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PageSlide: a jQuery plugin which slides a webpage over to reveal an additional interaction pane

PageSlide: a jQuery plugin which slides a webpage over to reveal an additional interaction pane
Advertisement a jQuery plugin which slides a webpage over to reveal an additional interaction pane by Scott Robbin Download PageSlide Now If you've ever used the mobile version of Facebook, or Path,then you've probably seen something akin to PageSlide in action. Clicking on a button or link slides the page over to reveal a hidden pane,one that usually contains secondary navigation, a form, or additional information. There are several ways to use PageSlide, some of which are shown below.Additionally, there is a responsive demo which shows how PageSlide can be used as a mobile solution. Slide to the right, and load content from a secondary page Slide to the left, and display hidden content from this page in a modal pane Modal This slide uses "modal" option set to "true". Where can I get it? If you are interested in learning more about PageSlide, it's recommended that you view the project on GitHub. Other jQuery Plugins If you like this plugin, feel free to check out some of the others I've built.

Sliding Boxes and Captions with JQuery One Mighty Roar Jarek Kubicki ArtistMore Work Kamil Smala ArtistMore Work Martin Stranka Turn.js: Make a flipbook with HTML5 Turn.js is a JavaScript library that will make your content look like a real book or magazine using all the advantages of HTML5. The web is getting beautiful with new user interfaces based in HTML5; turn.js is the best fit for a magazine, book or catalog based in HTML5. Let's code <div id="flipbook"><div class="hard"> Turn.js </div><div class="hard"></div><div> Page 1 </div><div> Page 2 </div><div> Page 3 </div><div> Page 4 </div><div class="hard"></div><div class="hard"></div></div>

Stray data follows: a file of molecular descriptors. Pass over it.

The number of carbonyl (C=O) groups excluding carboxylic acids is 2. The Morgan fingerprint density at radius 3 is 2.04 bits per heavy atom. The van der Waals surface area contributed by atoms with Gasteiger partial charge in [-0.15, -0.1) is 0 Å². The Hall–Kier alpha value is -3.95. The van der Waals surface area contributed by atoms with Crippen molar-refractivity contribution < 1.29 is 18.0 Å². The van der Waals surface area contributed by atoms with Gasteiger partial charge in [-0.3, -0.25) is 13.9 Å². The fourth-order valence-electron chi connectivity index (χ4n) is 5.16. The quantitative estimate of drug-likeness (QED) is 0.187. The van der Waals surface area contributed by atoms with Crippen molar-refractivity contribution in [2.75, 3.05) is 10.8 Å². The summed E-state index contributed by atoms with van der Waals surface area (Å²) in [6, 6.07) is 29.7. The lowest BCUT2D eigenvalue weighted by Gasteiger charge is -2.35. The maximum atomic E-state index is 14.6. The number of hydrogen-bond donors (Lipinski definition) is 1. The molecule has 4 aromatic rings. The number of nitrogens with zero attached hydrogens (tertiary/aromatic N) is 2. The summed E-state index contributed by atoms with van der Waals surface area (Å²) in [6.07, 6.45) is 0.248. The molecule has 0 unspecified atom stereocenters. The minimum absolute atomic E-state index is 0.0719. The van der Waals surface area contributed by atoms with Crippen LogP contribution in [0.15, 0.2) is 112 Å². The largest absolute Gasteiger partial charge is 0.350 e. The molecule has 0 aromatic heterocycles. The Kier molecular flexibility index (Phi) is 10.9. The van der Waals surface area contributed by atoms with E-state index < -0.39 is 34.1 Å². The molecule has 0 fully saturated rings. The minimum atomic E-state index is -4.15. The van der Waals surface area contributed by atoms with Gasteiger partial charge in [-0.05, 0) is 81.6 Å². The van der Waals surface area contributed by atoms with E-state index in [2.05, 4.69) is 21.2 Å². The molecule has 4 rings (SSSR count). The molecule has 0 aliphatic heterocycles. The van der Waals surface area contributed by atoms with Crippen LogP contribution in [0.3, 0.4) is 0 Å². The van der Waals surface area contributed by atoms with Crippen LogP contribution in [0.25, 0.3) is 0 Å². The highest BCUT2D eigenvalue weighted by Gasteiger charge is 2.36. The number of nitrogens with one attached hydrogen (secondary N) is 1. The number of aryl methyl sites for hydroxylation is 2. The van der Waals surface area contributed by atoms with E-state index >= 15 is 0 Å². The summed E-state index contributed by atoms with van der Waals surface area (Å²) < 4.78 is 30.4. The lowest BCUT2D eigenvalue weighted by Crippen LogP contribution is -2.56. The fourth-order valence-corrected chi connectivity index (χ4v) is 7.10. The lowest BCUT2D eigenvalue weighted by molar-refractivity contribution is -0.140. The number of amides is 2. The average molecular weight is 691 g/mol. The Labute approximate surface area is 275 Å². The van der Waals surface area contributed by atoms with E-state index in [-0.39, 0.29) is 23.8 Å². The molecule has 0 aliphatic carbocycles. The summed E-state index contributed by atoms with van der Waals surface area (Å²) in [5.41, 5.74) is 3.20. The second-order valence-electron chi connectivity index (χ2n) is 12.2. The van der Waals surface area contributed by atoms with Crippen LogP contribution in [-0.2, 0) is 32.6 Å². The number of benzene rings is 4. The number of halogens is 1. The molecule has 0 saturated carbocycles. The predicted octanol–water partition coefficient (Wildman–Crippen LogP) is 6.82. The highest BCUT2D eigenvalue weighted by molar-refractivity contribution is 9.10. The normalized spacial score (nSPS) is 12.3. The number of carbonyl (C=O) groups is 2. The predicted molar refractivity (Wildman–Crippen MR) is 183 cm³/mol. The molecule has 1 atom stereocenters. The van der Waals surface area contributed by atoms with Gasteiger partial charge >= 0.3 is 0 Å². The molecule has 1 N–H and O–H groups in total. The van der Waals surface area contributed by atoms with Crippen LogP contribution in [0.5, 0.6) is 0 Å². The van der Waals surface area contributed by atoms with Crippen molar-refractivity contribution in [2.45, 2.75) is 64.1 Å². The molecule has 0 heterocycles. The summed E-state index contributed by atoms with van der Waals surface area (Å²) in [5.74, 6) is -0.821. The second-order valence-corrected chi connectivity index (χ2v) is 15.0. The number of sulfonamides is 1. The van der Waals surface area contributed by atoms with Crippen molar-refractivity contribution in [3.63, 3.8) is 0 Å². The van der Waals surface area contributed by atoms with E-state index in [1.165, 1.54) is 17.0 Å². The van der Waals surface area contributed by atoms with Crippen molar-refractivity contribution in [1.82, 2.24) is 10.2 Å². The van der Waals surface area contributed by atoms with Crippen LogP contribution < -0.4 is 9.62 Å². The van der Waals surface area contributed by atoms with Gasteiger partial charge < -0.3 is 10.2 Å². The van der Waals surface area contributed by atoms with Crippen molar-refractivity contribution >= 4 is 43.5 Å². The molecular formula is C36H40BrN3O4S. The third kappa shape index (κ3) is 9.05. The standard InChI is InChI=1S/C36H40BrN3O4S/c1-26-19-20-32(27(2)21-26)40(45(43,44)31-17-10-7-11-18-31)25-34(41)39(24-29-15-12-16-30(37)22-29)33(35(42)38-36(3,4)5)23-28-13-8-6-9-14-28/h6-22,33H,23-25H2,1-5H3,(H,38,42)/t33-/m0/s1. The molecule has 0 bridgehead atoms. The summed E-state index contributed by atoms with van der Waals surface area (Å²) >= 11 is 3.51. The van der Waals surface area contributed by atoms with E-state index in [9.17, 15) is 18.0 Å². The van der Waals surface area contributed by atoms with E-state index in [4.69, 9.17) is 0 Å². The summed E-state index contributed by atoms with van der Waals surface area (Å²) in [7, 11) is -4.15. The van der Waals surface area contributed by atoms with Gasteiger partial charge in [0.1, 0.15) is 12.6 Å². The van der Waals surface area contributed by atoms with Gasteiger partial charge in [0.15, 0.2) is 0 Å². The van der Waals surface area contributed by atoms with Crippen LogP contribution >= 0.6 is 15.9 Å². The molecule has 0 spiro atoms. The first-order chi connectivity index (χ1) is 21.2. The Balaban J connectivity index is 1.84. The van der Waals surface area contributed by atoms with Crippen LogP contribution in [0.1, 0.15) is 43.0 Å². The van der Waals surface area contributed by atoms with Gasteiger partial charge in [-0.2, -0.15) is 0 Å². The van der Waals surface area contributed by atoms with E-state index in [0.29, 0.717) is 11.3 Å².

Contextual Slideout Tips With jQuery & CSS3 Martin Angelov By now, you’ve probably heard about Adobe’s new CS5 software pack. Also, you’ve probably seen their product pages, where they present the new features of the suite. 10 Best Responsive Content Sliders for Develoepers Use of Responsive content sliders is getting more and more popular amongst developers as they enable website designers to display content in a more organized and interesting manner while still maintaining their creative design over the orthodox slider design. Most image and content sliders are customizable and provide features and options that enhance the look and feel of a website. In this article I have gathered 10 best responsive content sliders which will help you to organize your website data and let you achieve stunning creative looks for your websites. 1.